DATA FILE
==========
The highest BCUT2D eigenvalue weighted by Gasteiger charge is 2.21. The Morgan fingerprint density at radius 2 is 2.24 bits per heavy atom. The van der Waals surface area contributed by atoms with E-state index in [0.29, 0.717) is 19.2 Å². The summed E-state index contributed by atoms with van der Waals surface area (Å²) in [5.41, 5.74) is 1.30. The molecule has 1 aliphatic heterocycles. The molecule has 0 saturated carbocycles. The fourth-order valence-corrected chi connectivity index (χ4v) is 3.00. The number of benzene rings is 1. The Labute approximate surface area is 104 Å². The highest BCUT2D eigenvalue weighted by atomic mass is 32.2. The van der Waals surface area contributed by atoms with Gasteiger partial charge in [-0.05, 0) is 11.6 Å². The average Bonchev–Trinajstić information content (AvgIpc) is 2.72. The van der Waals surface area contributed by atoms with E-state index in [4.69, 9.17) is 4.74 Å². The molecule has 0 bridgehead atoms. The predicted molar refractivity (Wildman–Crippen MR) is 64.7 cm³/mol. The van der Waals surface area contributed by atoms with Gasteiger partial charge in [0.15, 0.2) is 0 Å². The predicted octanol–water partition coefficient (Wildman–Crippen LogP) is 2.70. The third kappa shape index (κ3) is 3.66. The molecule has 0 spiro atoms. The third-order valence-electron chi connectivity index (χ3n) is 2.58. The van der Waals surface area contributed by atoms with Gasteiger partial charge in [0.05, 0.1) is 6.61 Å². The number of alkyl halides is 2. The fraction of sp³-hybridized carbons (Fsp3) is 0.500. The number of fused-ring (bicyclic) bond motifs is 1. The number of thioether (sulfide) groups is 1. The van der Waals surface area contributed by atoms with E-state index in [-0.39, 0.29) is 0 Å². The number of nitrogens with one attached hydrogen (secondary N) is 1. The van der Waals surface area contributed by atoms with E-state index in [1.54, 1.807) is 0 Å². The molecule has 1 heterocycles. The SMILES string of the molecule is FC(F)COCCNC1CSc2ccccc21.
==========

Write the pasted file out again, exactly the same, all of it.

The highest BCUT2D eigenvalue weighted by Gasteiger charge is 2.21. The Morgan fingerprint density at radius 2 is 2.24 bits per heavy atom. The van der Waals surface area contributed by atoms with E-state index in [0.29, 0.717) is 19.2 Å². The summed E-state index contributed by atoms with van der Waals surface area (Å²) in [5.41, 5.74) is 1.30. The molecule has 1 aliphatic heterocycles. The molecule has 0 saturated carbocycles. The fourth-order valence-corrected chi connectivity index (χ4v) is 3.00. The number of benzene rings is 1. The Labute approximate surface area is 104 Å². The highest BCUT2D eigenvalue weighted by atomic mass is 32.2. The van der Waals surface area contributed by atoms with Gasteiger partial charge in [-0.05, 0) is 11.6 Å². The average Bonchev–Trinajstić information content (AvgIpc) is 2.72. The van der Waals surface area contributed by atoms with E-state index in [4.69, 9.17) is 4.74 Å². The molecule has 0 bridgehead atoms. The predicted molar refractivity (Wildman–Crippen MR) is 64.7 cm³/mol. The van der Waals surface area contributed by atoms with Gasteiger partial charge in [0.15, 0.2) is 0 Å². The predicted octanol–water partition coefficient (Wildman–Crippen LogP) is 2.70. The third kappa shape index (κ3) is 3.66. The molecule has 0 spiro atoms. The third-order valence-electron chi connectivity index (χ3n) is 2.58. The van der Waals surface area contributed by atoms with Gasteiger partial charge in [0.05, 0.1) is 6.61 Å². The number of alkyl halides is 2. The fraction of sp³-hybridized carbons (Fsp3) is 0.500. The number of fused-ring (bicyclic) bond motifs is 1. The number of thioether (sulfide) groups is 1. The van der Waals surface area contributed by atoms with E-state index in [-0.39, 0.29) is 0 Å². The number of nitrogens with one attached hydrogen (secondary N) is 1. The van der Waals surface area contributed by atoms with E-state index in [1.54, 1.807) is 0 Å². The molecule has 1 heterocycles. The SMILES string of the molecule is FC(F)COCCNC1CSc2ccccc21.